Structured for Success: Resume Formatting 101

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The average recruiter spends just six seconds looking at a resume. With this in mind, applicants need to ensure their resumes are easy to read so that recruiters can find the hiring data they are looking for within that minuscule time frame. The best way to make sure your resume lands in the “yes” pile is to structure it for success.

Keep the Format Simple

You want to make sure your resume stands out from the crowd, but there is no need to reinvent the wheel when it comes to formatting. Keeping it simple and clear makes it easy for recruiters to scan your resume and pick out the key details quickly.

If your resume looks cluttered, a recruiter may not bother reading it at all. Neatly arrange your resume into clear sections. Start with your profile, skills, and career history, and then follow with your education and relevant qualifications at the end.

Open With a Punchy Profile

Recruiters spend the biggest portion of the initial six-second review on your personal profile, which means this section should be a quick, concise summary of yourself, your achievements, and what you have to offer employers. Ideally, your profile should be just 4-6 punchy, dynamic lines.

The best way to compose your profile is to think of it as a sales pitch. This is your chance to show why you are the best applicant and why you deserve an interview. Succinctly explain your experience in the industry, your specialties, and the environments in which you do your best work. Also include important details about past results and achievements, as this will show potential employers what they can expect from you.

Refrain from generic phrases and clichés. A recruiter will expect you to be a “hardworking,” “results-driven” “team player,” so you don’t need to include these details. They will not make your resume stand out.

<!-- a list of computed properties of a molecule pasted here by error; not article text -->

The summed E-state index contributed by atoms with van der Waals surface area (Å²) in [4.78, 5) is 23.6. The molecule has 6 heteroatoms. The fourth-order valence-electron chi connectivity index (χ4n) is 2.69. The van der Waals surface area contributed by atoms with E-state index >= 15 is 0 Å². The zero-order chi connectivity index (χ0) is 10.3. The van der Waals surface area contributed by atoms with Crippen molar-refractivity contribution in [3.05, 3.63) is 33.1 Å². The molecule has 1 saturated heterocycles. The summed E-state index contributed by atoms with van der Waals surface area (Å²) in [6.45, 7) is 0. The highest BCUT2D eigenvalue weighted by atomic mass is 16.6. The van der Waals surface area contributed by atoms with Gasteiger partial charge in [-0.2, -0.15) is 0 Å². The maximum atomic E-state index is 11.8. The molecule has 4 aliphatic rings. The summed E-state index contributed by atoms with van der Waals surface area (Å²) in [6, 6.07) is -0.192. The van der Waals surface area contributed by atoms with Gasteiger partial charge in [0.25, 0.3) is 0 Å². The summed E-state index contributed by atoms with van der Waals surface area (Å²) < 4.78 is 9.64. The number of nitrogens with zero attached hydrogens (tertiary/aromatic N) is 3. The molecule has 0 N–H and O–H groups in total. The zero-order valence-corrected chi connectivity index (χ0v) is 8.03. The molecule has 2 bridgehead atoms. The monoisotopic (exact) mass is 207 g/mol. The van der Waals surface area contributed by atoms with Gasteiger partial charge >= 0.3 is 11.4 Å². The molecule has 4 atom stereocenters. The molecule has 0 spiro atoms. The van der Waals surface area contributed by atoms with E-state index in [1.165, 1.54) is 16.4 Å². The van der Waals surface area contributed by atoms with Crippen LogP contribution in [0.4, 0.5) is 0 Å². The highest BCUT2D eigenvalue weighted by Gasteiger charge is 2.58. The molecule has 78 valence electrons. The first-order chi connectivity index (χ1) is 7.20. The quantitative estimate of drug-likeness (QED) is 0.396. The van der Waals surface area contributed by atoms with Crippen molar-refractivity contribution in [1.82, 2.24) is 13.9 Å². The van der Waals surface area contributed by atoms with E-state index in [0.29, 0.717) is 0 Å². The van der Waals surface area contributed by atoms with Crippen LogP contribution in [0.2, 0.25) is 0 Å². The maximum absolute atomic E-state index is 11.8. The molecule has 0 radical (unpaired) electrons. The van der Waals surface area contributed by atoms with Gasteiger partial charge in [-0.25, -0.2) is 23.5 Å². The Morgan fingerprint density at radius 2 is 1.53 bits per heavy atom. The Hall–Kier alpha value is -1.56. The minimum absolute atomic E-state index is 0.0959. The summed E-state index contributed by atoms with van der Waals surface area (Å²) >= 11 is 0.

Don’t Use Images

It can be tempting to include a photograph so recruiters can put a face to your name. However, most recruiters prefer that your resume have no images of any kind — especially not headshots.

By adding a photograph of yourself to your resume, you may negatively affect your chances of landing an interview due to unconscious biases on the parts of recruiters. Furthermore, recruiters are supposed to hire without any form of discrimination, or else they will run afoul of the law. They don’t want to know any demographic information about you that could put them in an uncomfortable position.

Keep in mind that most companies use applicant tracking systems (ATSs) to parse and store resumes. Images on your resume can confuse the system, leading to scrambled formatting and incorrect analysis. Hiring managers have no interest in trying to piece your resume back together once the ATS has mangled it. Instead, they’ll simply move on to the next candidate.

Organize Your Work History

In your work history section, make sure to order your roles correctly. Your history should be full and detailed, while still remaining concise. There should be no room for uncertainty, gaps, or anomalies.

Include the duration of each role, as well as the name of the employer and your job title. Putting this information in bold will ensure it stands out, and recruiters will immediately see you have sufficient experience for the industry and role you are pursuing.

After giving these basic details, you should outline the duties and purpose of the role, as well as your relevant achievements. Use bullet points to maintain a skimmable format, and remember to quantify your accomplishments with hard data wherever possible.

By following these four steps, you are on your way to creating a professional resume that gives recruiters exactly what they want. When you get the format right, both you and your achievements will shine brighter.

Andrew Fennell is the founder of UK-based CV-writing advice website StandOut CV.

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Andrew Fennell is the founder and director of Job Description Library and StandOut CV, two leading UK career-advice websites. He is a former recruitment consultant and contributes career advice to publications like Business Insider, The Guardian, and The Independent.